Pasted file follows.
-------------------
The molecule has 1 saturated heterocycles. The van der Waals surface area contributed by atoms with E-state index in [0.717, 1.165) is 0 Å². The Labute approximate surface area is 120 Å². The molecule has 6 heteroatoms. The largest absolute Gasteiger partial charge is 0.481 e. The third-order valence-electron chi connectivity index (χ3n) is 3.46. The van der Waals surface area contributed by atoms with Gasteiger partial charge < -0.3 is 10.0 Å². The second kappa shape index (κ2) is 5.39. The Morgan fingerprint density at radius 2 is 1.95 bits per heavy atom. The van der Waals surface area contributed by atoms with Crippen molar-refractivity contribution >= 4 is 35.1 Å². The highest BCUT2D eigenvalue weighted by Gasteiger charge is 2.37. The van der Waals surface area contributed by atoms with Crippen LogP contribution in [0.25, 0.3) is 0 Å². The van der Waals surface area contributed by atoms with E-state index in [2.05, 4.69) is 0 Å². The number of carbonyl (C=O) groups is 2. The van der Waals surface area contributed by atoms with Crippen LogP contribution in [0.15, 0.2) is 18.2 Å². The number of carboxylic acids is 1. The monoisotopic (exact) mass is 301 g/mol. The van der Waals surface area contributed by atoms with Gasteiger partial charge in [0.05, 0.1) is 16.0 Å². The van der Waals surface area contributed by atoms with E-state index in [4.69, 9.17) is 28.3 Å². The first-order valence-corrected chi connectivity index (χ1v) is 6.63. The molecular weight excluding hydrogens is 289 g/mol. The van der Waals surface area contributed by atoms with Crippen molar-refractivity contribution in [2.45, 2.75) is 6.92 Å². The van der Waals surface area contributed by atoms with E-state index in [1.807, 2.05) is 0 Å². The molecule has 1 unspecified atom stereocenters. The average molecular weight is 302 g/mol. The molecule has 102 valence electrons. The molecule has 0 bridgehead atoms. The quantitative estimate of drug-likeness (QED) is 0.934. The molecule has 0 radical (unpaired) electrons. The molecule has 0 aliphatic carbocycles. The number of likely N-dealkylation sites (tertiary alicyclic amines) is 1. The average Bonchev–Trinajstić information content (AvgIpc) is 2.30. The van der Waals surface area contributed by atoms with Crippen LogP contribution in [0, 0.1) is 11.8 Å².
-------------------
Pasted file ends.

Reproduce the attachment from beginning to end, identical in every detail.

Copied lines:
The molecule has 1 saturated heterocycles. The van der Waals surface area contributed by atoms with E-state index in [0.717, 1.165) is 0 Å². The Labute approximate surface area is 120 Å². The molecule has 6 heteroatoms. The largest absolute Gasteiger partial charge is 0.481 e. The third-order valence-electron chi connectivity index (χ3n) is 3.46. The van der Waals surface area contributed by atoms with Gasteiger partial charge < -0.3 is 10.0 Å². The second kappa shape index (κ2) is 5.39. The Morgan fingerprint density at radius 2 is 1.95 bits per heavy atom. The van der Waals surface area contributed by atoms with Crippen molar-refractivity contribution >= 4 is 35.1 Å². The highest BCUT2D eigenvalue weighted by Gasteiger charge is 2.37. The van der Waals surface area contributed by atoms with Crippen LogP contribution in [0.25, 0.3) is 0 Å². The van der Waals surface area contributed by atoms with E-state index in [2.05, 4.69) is 0 Å². The number of carbonyl (C=O) groups is 2. The van der Waals surface area contributed by atoms with Crippen LogP contribution in [0.15, 0.2) is 18.2 Å². The number of carboxylic acids is 1. The monoisotopic (exact) mass is 301 g/mol. The van der Waals surface area contributed by atoms with Gasteiger partial charge in [0.05, 0.1) is 16.0 Å². The van der Waals surface area contributed by atoms with E-state index in [4.69, 9.17) is 28.3 Å². The first-order valence-corrected chi connectivity index (χ1v) is 6.63. The molecular weight excluding hydrogens is 289 g/mol. The van der Waals surface area contributed by atoms with Crippen molar-refractivity contribution in [2.45, 2.75) is 6.92 Å². The van der Waals surface area contributed by atoms with E-state index in [1.807, 2.05) is 0 Å². The molecule has 1 unspecified atom stereocenters. The average molecular weight is 302 g/mol. The molecule has 102 valence electrons. The molecule has 0 bridgehead atoms. The quantitative estimate of drug-likeness (QED) is 0.934. The molecule has 0 radical (unpaired) electrons. The molecule has 0 aliphatic carbocycles. The number of likely N-dealkylation sites (tertiary alicyclic amines) is 1. The average Bonchev–Trinajstić information content (AvgIpc) is 2.30. The van der Waals surface area contributed by atoms with Crippen LogP contribution in [0, 0.1) is 11.8 Å².